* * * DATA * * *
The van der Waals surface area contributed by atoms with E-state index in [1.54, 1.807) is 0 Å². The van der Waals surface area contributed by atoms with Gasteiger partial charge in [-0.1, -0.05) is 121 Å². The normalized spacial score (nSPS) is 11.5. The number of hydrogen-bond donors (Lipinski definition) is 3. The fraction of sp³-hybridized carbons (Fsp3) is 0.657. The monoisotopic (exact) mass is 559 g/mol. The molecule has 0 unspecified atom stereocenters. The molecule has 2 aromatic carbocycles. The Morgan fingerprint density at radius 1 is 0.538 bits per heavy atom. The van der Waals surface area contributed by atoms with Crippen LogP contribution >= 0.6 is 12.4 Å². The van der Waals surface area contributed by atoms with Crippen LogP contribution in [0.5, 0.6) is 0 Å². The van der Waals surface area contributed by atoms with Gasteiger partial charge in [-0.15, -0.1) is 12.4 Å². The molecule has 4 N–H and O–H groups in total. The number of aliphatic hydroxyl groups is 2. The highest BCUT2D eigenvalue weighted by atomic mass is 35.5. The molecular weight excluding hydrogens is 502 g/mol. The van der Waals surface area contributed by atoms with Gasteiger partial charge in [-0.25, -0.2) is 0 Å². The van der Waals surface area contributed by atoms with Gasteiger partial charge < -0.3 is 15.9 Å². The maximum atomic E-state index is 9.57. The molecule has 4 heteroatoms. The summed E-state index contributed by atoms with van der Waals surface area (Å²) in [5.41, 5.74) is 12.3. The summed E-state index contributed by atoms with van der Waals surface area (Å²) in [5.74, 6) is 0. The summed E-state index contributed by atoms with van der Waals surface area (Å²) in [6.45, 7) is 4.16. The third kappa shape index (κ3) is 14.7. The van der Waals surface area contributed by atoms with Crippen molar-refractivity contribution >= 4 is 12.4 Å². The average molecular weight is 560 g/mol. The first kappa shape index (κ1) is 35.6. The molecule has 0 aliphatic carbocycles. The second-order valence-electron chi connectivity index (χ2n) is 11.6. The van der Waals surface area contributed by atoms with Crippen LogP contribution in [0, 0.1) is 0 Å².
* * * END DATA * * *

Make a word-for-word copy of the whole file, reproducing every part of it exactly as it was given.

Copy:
The van der Waals surface area contributed by atoms with E-state index in [1.54, 1.807) is 0 Å². The van der Waals surface area contributed by atoms with Gasteiger partial charge in [-0.1, -0.05) is 121 Å². The normalized spacial score (nSPS) is 11.5. The number of hydrogen-bond donors (Lipinski definition) is 3. The fraction of sp³-hybridized carbons (Fsp3) is 0.657. The monoisotopic (exact) mass is 559 g/mol. The molecule has 0 unspecified atom stereocenters. The molecule has 2 aromatic carbocycles. The Morgan fingerprint density at radius 1 is 0.538 bits per heavy atom. The van der Waals surface area contributed by atoms with Crippen LogP contribution >= 0.6 is 12.4 Å². The van der Waals surface area contributed by atoms with Crippen LogP contribution in [0.5, 0.6) is 0 Å². The van der Waals surface area contributed by atoms with Gasteiger partial charge in [-0.15, -0.1) is 12.4 Å². The molecule has 4 N–H and O–H groups in total. The number of aliphatic hydroxyl groups is 2. The highest BCUT2D eigenvalue weighted by atomic mass is 35.5. The molecular weight excluding hydrogens is 502 g/mol. The van der Waals surface area contributed by atoms with Gasteiger partial charge in [-0.25, -0.2) is 0 Å². The van der Waals surface area contributed by atoms with Gasteiger partial charge < -0.3 is 15.9 Å². The maximum atomic E-state index is 9.57. The molecule has 4 heteroatoms. The summed E-state index contributed by atoms with van der Waals surface area (Å²) in [5.41, 5.74) is 12.3. The summed E-state index contributed by atoms with van der Waals surface area (Å²) in [5.74, 6) is 0. The summed E-state index contributed by atoms with van der Waals surface area (Å²) in [6.45, 7) is 4.16. The third kappa shape index (κ3) is 14.7. The van der Waals surface area contributed by atoms with Crippen molar-refractivity contribution >= 4 is 12.4 Å². The average molecular weight is 560 g/mol. The first kappa shape index (κ1) is 35.6. The molecule has 0 aliphatic carbocycles. The second-order valence-electron chi connectivity index (χ2n) is 11.6. The van der Waals surface area contributed by atoms with Crippen LogP contribution in [0, 0.1) is 0 Å².